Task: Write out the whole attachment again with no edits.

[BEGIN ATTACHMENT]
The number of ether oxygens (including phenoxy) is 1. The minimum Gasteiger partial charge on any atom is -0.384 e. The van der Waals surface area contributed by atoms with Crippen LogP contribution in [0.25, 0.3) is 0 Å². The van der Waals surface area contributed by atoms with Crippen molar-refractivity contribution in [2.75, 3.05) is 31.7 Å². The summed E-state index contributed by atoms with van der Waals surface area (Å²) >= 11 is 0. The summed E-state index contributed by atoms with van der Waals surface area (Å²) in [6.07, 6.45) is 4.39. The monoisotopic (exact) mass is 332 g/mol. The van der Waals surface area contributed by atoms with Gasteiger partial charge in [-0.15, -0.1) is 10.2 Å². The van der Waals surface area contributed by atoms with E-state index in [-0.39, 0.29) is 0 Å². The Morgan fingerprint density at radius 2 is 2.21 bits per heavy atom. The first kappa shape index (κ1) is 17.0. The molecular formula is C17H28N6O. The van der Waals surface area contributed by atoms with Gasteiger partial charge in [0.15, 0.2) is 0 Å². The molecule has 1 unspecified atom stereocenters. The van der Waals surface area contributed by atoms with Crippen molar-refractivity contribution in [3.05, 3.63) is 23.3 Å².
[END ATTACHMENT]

The number of ether oxygens (including phenoxy) is 1. The minimum Gasteiger partial charge on any atom is -0.384 e. The van der Waals surface area contributed by atoms with Crippen LogP contribution in [0.25, 0.3) is 0 Å². The van der Waals surface area contributed by atoms with Crippen molar-refractivity contribution in [2.75, 3.05) is 31.7 Å². The summed E-state index contributed by atoms with van der Waals surface area (Å²) >= 11 is 0. The summed E-state index contributed by atoms with van der Waals surface area (Å²) in [6.07, 6.45) is 4.39. The monoisotopic (exact) mass is 332 g/mol. The van der Waals surface area contributed by atoms with Gasteiger partial charge in [-0.15, -0.1) is 10.2 Å². The van der Waals surface area contributed by atoms with E-state index in [-0.39, 0.29) is 0 Å². The Morgan fingerprint density at radius 2 is 2.21 bits per heavy atom. The first kappa shape index (κ1) is 17.0. The molecular formula is C17H28N6O. The van der Waals surface area contributed by atoms with Gasteiger partial charge in [0.15, 0.2) is 0 Å². The molecule has 1 unspecified atom stereocenters. The van der Waals surface area contributed by atoms with Crippen molar-refractivity contribution in [3.05, 3.63) is 23.3 Å².